US 395 Study

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US 395 - Deer Park Intersection Improvement Study

Five intersections in Deer Park - area map
Update – June 7, 2018
There have been at least 35 intersection-related crashes (27 entering-at-angle) at the study intersections since the study effort began in November 2015: seven at Burroughs/Dalton, five at Short/Main, seven at Cleveland/H Street, fourteen at Monroe/Crawford, and two at Dahl Road. These include a serious injury at Short/Main, a serious injury at Monroe/Crawford, and a fatality at Dahl Rd.

Construction is scheduled to start Monday, June 18. The work should take about 12 weeks to complete.  More information can be found at the Deer Park safety improvements project page or by contacting Project Engineer Tom Brasch via email: or phone: 509-323-8411.

Graphic illustration of the resulting project (pdf 1.4 mb)

US 395 Deer Park vicinity intersection control analysis (pdf 15.5 mb)

We've also produced a video animation of the morning and afternoon commute periods at the two roundabouts and placed it on YouTube. These animations were developed using the actual traffic counts during those periods.

Below are design visualizations of the new intersections

Burroughs Dalton
Burroughs/Dalton intersection

Short Main
Main Street/Short Road

Monroe Crawford
Monroe Road/Crawford Street

Previous public meetings were held in august and October in Deer Park and Colville
Here is the presentation from those meetings (pdf 898 kb)

Study Description:
The previous study of this area (2003 Route Development Plan) resulted in a bypass proposal that has little prospect of funding and is not under consideration at this time. This study focused on developing lower-cost project alternatives (under $5,000,000) to improve operations and safety at the intersections on US 395 in the Deer Park vicinity. The Eastern Region Program Management, Traffic, Planning, and Design offices developed a team to complete the study ensuring public involvement.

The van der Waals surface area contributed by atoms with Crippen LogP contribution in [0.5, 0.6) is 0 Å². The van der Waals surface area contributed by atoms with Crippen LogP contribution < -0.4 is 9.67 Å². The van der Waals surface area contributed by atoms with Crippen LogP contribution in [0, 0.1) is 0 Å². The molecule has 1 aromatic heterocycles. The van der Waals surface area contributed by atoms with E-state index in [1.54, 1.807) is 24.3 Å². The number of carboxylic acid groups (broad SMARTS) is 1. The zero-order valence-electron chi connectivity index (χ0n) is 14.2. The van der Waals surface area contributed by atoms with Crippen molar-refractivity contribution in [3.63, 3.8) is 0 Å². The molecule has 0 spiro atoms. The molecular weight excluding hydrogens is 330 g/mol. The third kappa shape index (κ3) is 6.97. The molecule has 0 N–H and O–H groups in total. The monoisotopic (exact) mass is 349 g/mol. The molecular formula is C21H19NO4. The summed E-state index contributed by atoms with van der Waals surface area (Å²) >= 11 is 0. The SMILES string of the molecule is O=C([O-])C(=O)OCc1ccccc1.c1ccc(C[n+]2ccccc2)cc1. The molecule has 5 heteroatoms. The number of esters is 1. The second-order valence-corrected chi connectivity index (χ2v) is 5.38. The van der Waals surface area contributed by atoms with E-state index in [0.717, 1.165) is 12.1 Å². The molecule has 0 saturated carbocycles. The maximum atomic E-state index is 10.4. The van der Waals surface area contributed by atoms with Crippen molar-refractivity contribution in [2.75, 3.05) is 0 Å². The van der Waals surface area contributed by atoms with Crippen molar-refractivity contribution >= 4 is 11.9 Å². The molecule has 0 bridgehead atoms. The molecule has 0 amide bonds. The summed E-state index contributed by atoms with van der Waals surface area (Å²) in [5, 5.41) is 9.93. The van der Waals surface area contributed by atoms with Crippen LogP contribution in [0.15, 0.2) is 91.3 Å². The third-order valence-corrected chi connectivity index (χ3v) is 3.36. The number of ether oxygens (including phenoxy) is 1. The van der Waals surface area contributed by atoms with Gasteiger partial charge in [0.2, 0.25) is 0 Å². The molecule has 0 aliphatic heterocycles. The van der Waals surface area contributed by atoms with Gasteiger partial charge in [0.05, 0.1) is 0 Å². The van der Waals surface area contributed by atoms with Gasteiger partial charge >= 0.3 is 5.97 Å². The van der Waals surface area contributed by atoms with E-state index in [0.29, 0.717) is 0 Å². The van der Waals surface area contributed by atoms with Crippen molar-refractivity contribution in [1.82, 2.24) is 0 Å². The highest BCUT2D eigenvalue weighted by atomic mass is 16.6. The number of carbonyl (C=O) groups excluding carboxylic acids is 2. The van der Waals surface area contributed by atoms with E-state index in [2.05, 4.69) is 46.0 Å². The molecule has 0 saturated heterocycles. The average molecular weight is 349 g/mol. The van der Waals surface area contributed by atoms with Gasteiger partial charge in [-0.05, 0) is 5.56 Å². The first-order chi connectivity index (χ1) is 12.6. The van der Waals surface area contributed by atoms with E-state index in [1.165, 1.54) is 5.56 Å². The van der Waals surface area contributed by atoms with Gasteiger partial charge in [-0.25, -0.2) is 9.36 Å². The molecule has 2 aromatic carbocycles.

Identifying the Need:
The opportunity for improvement was identified through WSDOT's screening process, which uses the Highway Safety Manual's Safety Analyst tool in the identification of sites on the state system with the potential for reducing crash severity or frequency. Here is a link to our crash analysis diagrams (pdf 3.5 mb).

Public Involvement:
Public input is crucial to the process. To date we have been in contact with the community through these opportunities:

  • US 395 Community Meeting (WSDOT as a guest)
  • Previous Constituent Response
  • Stakeholder & Local Agency Meetings
  • Project Study Public Comment Forms
  • Deer Park Chamber of Commerce Meetings
  • Deer Park City Council Meeting
  • Local Business Owners
  • Stevens & Spokane County Commissioners
  • Deer Park Public Open House
  • Northeast Washington Regional Transportation Planning Organization
  • Colville Open House

Study and Alternatives:
The study team evaluated several methods to deal with intersection movements. Here is a link to the 2015 Intersection Traffic Volumes (pdf 1.1 mb). These included turning movement restrictions, constructing u-turn locations (to accommodate restricted movements), traffic signals, roundabouts, splitting four-leg intersections into two three leg intersections, and grade separations. The study team evaluated crash reduction potential as well as changes in traffic patterns, effects on the environment, costs, freight movement, and need for right-of-way purchase. Here is a pdf of the "Alternatives Considered" (pdf 1.8 mb) presented at the Open House.

The original recommendations were to close all access at Burroughs/Dalton and construct single-lane roundabouts at Short/Main and Monroe/Crawford. No changes were proposed at Cleveland/H or Dahl. Here is a pdf of the "Recommended Alternative" (pdf 1.1 mb) presented at the Open House.

We selected Short/Main for a roundabout rather than Burroughs/Dalton in considering the capacity and availability of the local system to handle the change, and the opportunity to address an intersection with higher entering volume. From previous experience, we also anticipate that drivers will find Short/Main more accessible than Cleveland/H and change their habits. Thus, this alternative will address performance at three intersections, and potentially four. On the other hand, we understand that closing access is controversial. It requires drivers to change their driving patterns and it requires analysis to determine effects on the routes drivers may choose. If you are affected by the proposed closure we would like to hear from you as it will improve the analysis of the change.